Next, think of the autonomous driving feature and the cost savings potential. If you look at taxi services, think Uber, Lyft, et cetera, delivery services or simply moving goods from one place to another (trucking), approximately 60% of the costs related to these tasks are due to labor. Eliminate the labor and you eliminate 60% of the costs. Couple this with lower operating costs and you have a significant cost savings. We have seen cost estimates go from $0.70 per mile for vehicles today that would fall to $0.30 per mile with autonomous vehicles. Some experts go so far to say cost could fall to under $0.02 per mile.
Now think of the disruption:
1. Currently, we have over 4.5M people who earn a living driving vehicles.
2. Governments reportedly earn over $5B a year from parking tickets, speeding tickets, fees, et cetera.
3. Will centralized warehouses featuring delivery systems replace even more retailers?
4. Parking: Will we need parking structures? Why pay for parking if it is cheaper to send your car home or simply hail a vehicle later?
5. Congestion. This is the perhaps the biggest wild card. If cost falls so low and we can get items delivered within two hours of ordering them online, think of the congestion that we would have in our streets.
When you think about your personal vehicle, which by most estimates, sits idle 95% of the time, and the cost to own that vehicle (purchase price, gas, insurance, registration/taxes, maintenance, et cetera), many may find vehicle sharing as a superior alternative - especially if convenience develops as many expect. According to MS Research, and indicated in the chart below, United States electrical vehicle sales of 2% today are expected to increase by 14% by 2030 with Europe growing from 3.3% to 31% and China from 5% to 30%.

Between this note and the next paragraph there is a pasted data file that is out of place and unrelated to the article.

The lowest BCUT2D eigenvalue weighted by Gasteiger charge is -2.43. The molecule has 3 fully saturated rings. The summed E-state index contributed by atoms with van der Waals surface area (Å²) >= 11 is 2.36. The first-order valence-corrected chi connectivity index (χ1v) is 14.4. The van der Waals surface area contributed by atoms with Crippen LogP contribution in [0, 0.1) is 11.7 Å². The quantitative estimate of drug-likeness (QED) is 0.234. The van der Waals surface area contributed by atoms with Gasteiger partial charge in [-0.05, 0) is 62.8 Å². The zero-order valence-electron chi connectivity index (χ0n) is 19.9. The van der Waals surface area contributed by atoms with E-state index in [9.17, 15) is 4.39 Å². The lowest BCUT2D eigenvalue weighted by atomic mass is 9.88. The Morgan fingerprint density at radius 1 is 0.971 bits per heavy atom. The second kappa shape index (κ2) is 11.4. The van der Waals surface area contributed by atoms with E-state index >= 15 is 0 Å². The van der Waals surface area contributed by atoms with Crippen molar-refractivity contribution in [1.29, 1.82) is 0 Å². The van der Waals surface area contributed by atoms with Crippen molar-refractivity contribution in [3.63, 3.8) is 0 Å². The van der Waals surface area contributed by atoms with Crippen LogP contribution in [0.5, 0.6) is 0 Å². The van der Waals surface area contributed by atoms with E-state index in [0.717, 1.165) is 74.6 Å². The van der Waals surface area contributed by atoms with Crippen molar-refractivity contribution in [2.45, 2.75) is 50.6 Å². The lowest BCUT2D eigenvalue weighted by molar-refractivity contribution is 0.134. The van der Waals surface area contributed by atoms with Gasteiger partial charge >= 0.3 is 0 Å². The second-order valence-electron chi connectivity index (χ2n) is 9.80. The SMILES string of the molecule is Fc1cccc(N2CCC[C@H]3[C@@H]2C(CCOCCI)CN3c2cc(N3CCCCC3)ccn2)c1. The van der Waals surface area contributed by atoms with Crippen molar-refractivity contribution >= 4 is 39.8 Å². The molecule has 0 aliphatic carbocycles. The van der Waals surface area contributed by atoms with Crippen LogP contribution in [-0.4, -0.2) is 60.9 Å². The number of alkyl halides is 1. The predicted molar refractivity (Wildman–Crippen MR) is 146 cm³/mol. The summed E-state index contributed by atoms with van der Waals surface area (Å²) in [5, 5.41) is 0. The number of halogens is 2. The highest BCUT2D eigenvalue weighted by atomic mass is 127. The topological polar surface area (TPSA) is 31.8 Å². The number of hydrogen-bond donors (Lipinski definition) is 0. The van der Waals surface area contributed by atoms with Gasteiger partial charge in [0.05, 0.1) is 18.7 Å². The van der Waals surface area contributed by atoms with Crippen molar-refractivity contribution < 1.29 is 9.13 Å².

The potential of these platforms has obviously caught the attention of investors. The so called FANG stocks (Facebook, Amazon, Netflix, Google) all use artificial intelligence and the internet and have been huge winners. Several others like Lyft, Uber, Slack, Pinterest & Zoom have either recently gone public or will have their initial public offering soon. Many of these companies have grown sales very rapidly yet many still lose massive amounts of money. The same can be said of the biotech area where stock prices fluctuate widely around new drug trials and their successes or failures. Many of these companies have become very large companies in a very short period of time. From an investment standpoint it’s hard to know if these are investments or speculations. Some of these stocks will likely be like past leaders that fell from grace, remember America Online, Yahoo, Compaq Computers, Level 3 Communication, MySpace, Blackberry, Nokia, Palm Pilot, etc., while others may go on to be leaders of the future.
As we talk to our fund managers, some have taken substantial positions in companies that can be labeled disruptors, others take a slightly different approach and invest in companies that may benefit indirectly from the new technologies - perhaps instead of buying a battery maker they invest in a lithium mine that provides the natural resources used in the creation of the batteries. In any case, these new platforms will likely create many new winners and losers and will most likely create more market volatility in the future.